Elon Musk's decision to turn off all 3rd party access to Twitter with no warning is a low point in the history of the tech economy. It was as short-sighted as it was arrogant.
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King Musk is going to do it his way
Amongst all the ups and downs of Musk’s short reign as the Twitter King, one of the lowest moments in the history of tech history happened last week. Twitter simply turned off access to the 3rd party ecosystem that had been instrumental in making Twitter what it was.
Long-time Twitter apps like Twitterific (the app that invented the term “tweet” and first to use the bird icon), Tweetbot, Birdie, Fenix, Echofon and many more were stopped from being able to use Twitter's API. That in itself isn’t unusual, for a business to change its business model and swipe the legs from under those that earn a living off it.
The issue is that Twitter did it without telling anyone.
Twitter gave no notice before they pulled the plug. And no acknowledgement after the event. The 3rd party apps and their millions of users were left to work it out for themselves. I can’t think of another time when something like this has happened, to literally throw the ecosystem that has built up around Twitter under the bus!
Users and developers noticed that the apps stopped working, but there was no official communication from Twitter. People were angry and Twitter made it worse by trying to lie about their rules. They tweeted that their rules had been the same for a long time, but then quickly changed their website to show the real rules.
You may be thinking “so what? Business is business, right?”
Here’s The Thing: When Twitter founder Jack Dorsey anointed Musk as his spiritual successor, Dorsey’s vision was for Twitter to become a decentralised, open source protocol. Anyone could write their own algorithms, make their own user interfaces, run their own versions or Twitter. This is what you see today in Mastodon.
At the time, it would have been easy to believe that Musk shared Dorsey’s vision for Twitter. Clearly he doesn’t. Instead, Musk has closed the ties with the ecosystem that is responsible for driving significant traffic and engagement on Twitter.
It’s a lesson that Twitter has been taught before.
Twelve years ago, Twitter tried to shut down its app ecosystem. They bought the app Tweetie after it invented the “pull down” feature to update the feed and told developers to stop trying to compete with Twitter for clients and focus on other API use cases like data and verticals.
At the time, Twitter didn't understand the power of its platform and how an ecosystem of apps was better than them trying to do things like tweak the structure of a thread or add features that users didn't care about. But the reality was that these 3rd party apps account for 42% of all Tweets.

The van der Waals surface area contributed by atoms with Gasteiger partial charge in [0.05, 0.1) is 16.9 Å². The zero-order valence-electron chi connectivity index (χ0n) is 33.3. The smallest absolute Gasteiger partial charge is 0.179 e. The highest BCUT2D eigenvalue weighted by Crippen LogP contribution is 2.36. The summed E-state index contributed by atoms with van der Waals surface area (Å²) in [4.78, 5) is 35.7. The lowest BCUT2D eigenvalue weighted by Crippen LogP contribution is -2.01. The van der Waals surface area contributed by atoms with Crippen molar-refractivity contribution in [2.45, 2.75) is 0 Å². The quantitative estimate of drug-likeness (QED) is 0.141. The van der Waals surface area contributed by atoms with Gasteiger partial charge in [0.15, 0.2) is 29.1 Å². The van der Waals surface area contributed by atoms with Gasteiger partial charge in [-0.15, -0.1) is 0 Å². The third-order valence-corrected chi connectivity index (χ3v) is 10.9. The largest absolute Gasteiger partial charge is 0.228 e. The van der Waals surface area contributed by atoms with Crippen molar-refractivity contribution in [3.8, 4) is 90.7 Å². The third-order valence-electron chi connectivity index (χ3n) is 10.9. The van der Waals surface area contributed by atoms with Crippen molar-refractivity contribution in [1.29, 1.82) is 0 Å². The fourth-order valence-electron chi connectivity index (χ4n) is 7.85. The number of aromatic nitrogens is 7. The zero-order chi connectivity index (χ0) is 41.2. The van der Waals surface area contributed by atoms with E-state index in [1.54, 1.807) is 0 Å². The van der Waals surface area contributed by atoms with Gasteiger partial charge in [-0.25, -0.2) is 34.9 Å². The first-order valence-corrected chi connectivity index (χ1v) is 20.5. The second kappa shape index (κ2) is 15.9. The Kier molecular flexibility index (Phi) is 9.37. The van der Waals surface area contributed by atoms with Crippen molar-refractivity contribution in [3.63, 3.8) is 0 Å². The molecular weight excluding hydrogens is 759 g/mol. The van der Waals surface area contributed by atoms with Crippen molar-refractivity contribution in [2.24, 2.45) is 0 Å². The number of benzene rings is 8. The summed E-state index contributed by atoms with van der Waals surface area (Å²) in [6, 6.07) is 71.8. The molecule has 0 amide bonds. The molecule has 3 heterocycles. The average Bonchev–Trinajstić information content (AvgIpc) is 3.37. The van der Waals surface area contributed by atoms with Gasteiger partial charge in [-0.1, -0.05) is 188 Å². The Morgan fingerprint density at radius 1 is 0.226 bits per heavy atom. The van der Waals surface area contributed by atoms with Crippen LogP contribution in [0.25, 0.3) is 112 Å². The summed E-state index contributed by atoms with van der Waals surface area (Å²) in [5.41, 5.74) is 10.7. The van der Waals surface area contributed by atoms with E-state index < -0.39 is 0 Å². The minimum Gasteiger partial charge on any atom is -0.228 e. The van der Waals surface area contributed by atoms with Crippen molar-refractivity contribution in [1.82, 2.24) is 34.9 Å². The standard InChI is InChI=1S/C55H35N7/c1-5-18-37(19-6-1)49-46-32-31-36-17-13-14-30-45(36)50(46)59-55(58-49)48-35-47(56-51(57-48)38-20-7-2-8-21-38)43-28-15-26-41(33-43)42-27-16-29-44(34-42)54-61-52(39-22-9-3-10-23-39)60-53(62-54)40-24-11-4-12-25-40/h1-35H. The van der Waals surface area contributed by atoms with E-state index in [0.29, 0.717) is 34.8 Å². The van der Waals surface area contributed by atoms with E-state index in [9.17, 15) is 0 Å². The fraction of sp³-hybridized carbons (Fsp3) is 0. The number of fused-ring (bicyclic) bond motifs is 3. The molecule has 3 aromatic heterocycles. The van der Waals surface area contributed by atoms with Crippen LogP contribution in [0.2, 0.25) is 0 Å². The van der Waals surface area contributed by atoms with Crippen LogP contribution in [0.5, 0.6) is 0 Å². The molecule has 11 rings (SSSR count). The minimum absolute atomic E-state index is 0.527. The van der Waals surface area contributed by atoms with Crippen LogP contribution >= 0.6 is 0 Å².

And they were told. Nova Spivack, an entrepreneur, warned Twitter that if it did not include its API in its plans for the future, it could negatively affect its potential as a company.
“I think Twitter’s current strategy may take them in a direction where they end up missing out on their biggest potential win. If Twitter continues to go down the media company path, without incorporating their API into the plan, that could not only force a large part of their ecosystem to go elsewhere, but it could deprive them of a much larger potential infrastructure revenue opportunity, and could even end up costing them the company. After all, Silicon Valley is littered with the burned out wreckage of once-great media companies that failed create and keep third-party app ecosystems: AOL, Friendster, MySpace, Yahoo – to name a few. It’s very hard to maintain leadership as an online media company without an ecosystem of outside apps increasing reach, innovation, and stickiness.”
Spivack turned out to be right. Twitter over the years has struggled to grow its daily active user base, even making up its own metrics, and trying to convince Wall Street that its business should be evaluated by something besides user growth. It hasn’t worked. Apart from the spike in user numbers during President Trump’s first term, user numbers have largely been flat over the past decade.
And whilst its true that the 3rd party ecosystem wasn’t ever fully shutdown twelve years ago, Twitetr never embraced it either (in spite of everything Dorsey, the absent CEO, sadi about it.) The point is that Twitter could have gone in a different direction if it had accepted the innovation happening in the 3rd party app world, instead of trying to stop it.
Instead, innovation has happened outside of Twitter’s sphere of influence. TikTok started as a "video Twitter", even after Twitter had bought Vine (a TikTok predecessor) and Periscope (an early livestreamer), before closing them down. When Twitter had its own ideas like the #Music music discovery app, it stopped doing that too. Now, music discovery takes place on TikTok.
And here we are…
Let’s face it, Twitter is in danger. Musk has been selling off the office furniture, not paying his rent bills, has lost about 40% of his advertising revenues and is about to pay c$350 million in interest payments on the money he borrowed to buy Twitter. Analysts predict Twiter will lose 32 million users by 2024. To make things worse, Twitter is removing access to some of its most beloved entry points. These clients may not be as strong as before, but they should have had the chance to end in a way that honours the impact they had on Twitter's history and community.
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